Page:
Anxiety is the cognitive state related to the inability to control emotional responses to perceived threats. Anxiety is inversely related to brain activity associated with the cognitive regulation of emotions. Mindfulness meditation has been found to regulate anxiety.
Mindfulness meditation is premised on stabilising attention, acknowledging discursive sensory events as ‘momentary’ and ‘releasing’ them without affective reaction. Training in mindfulness meditation has been found to significantly reduce anxiety in clinical and experimental settings. Mindfulness meditation is hypothesised to regulate emotions by modifying cognitive and affective evaluations to sensory events by cognitive reappraisal processes. Long-term training in mindfulness meditation has been found to improve cognitive processes that subsequently improve a wide spectrum of health outcomes.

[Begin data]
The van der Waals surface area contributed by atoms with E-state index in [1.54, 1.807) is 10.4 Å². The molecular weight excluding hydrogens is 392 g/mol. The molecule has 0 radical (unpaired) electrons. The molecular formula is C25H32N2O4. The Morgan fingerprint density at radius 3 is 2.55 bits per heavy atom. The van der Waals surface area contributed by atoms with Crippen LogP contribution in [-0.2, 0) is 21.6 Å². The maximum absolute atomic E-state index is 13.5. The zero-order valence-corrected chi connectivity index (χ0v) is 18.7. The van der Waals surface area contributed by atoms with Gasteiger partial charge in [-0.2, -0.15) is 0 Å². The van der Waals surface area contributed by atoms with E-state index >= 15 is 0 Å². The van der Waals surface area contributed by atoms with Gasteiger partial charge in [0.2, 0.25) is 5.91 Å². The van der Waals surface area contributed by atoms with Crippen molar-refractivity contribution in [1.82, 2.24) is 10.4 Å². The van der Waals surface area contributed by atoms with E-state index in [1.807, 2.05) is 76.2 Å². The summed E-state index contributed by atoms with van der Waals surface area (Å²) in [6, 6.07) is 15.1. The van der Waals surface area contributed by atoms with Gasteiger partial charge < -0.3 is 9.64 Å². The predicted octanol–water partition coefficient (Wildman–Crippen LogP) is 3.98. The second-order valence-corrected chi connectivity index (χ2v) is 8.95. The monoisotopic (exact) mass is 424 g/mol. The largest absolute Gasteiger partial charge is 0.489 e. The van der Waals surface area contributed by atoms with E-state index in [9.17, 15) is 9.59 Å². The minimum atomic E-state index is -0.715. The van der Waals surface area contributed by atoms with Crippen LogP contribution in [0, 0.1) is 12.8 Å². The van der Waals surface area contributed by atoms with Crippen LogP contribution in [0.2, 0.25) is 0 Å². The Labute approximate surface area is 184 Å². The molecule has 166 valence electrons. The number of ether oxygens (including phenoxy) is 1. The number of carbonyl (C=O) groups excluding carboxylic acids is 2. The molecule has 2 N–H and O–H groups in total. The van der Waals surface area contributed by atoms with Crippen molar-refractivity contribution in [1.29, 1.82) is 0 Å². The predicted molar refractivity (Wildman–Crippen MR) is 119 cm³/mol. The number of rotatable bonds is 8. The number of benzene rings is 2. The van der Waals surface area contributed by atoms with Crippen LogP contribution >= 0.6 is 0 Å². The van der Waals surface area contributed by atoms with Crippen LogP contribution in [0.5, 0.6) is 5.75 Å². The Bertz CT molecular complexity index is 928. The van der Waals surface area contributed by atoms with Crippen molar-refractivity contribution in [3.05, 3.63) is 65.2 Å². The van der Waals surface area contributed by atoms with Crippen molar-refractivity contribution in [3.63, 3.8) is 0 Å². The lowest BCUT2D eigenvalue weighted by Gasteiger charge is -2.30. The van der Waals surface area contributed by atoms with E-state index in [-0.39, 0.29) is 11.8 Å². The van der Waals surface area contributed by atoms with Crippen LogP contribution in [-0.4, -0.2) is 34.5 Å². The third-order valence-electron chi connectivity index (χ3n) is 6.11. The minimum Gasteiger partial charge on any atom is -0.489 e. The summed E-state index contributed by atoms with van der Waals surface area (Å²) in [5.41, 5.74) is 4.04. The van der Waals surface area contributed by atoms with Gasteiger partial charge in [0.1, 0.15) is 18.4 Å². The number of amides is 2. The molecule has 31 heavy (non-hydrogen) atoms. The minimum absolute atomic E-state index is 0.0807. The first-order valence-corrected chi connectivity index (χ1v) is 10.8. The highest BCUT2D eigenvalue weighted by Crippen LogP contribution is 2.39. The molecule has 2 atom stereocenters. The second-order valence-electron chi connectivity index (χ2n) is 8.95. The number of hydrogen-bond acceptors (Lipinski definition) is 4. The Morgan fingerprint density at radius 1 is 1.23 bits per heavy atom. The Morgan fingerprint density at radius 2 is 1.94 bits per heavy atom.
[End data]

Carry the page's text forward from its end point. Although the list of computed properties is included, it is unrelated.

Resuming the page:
In this study, 20 minutes of mindfulness meditation significantly reduced state anxiety in each session that meditation was practiced. Anxiety was found to be inversely related to activity in a brain network involved in cognitive and affective control. Meditation-related anxiety relief was associated with greater activity in a distinct network of brain regions involved in cognitive reappraisal processes.
Zeidan F et al. Neural correlates of mindfulness meditation-related anxiety relief. Soc Cogn Affect Neurosci. 2014 Jun; 9(6): 751–759.